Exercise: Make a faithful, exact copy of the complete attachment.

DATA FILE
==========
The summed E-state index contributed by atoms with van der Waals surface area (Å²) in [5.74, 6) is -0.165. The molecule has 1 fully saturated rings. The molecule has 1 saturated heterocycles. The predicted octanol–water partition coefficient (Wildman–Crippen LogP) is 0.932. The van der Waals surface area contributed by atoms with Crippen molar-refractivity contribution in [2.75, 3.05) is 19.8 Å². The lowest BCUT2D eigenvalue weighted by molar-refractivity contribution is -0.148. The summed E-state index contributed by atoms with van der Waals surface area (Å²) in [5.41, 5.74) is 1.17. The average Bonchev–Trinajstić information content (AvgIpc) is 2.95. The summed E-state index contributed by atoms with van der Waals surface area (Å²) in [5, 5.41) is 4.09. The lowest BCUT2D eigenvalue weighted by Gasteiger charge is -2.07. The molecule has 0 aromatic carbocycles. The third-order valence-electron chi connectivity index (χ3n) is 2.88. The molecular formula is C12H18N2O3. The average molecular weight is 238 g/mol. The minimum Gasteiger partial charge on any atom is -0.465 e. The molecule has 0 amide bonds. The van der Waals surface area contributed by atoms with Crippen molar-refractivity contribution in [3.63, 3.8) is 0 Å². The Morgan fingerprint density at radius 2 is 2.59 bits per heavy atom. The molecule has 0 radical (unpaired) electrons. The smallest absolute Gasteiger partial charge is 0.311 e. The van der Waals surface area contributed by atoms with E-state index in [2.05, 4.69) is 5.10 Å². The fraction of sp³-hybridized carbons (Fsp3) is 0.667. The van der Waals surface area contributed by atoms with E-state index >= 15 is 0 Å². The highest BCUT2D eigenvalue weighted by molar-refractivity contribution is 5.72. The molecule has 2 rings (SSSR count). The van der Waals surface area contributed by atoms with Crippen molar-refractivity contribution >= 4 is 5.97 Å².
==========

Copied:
The summed E-state index contributed by atoms with van der Waals surface area (Å²) in [5.74, 6) is -0.165. The molecule has 1 fully saturated rings. The molecule has 1 saturated heterocycles. The predicted octanol–water partition coefficient (Wildman–Crippen LogP) is 0.932. The van der Waals surface area contributed by atoms with Crippen molar-refractivity contribution in [2.75, 3.05) is 19.8 Å². The lowest BCUT2D eigenvalue weighted by molar-refractivity contribution is -0.148. The summed E-state index contributed by atoms with van der Waals surface area (Å²) in [5.41, 5.74) is 1.17. The average Bonchev–Trinajstić information content (AvgIpc) is 2.95. The summed E-state index contributed by atoms with van der Waals surface area (Å²) in [5, 5.41) is 4.09. The lowest BCUT2D eigenvalue weighted by Gasteiger charge is -2.07. The molecule has 0 aromatic carbocycles. The third-order valence-electron chi connectivity index (χ3n) is 2.88. The molecular formula is C12H18N2O3. The average molecular weight is 238 g/mol. The minimum Gasteiger partial charge on any atom is -0.465 e. The molecule has 0 amide bonds. The van der Waals surface area contributed by atoms with Crippen molar-refractivity contribution in [3.63, 3.8) is 0 Å². The Morgan fingerprint density at radius 2 is 2.59 bits per heavy atom. The molecule has 0 radical (unpaired) electrons. The smallest absolute Gasteiger partial charge is 0.311 e. The van der Waals surface area contributed by atoms with E-state index in [2.05, 4.69) is 5.10 Å². The fraction of sp³-hybridized carbons (Fsp3) is 0.667. The van der Waals surface area contributed by atoms with E-state index >= 15 is 0 Å². The highest BCUT2D eigenvalue weighted by molar-refractivity contribution is 5.72. The molecule has 2 rings (SSSR count). The van der Waals surface area contributed by atoms with Crippen molar-refractivity contribution >= 4 is 5.97 Å².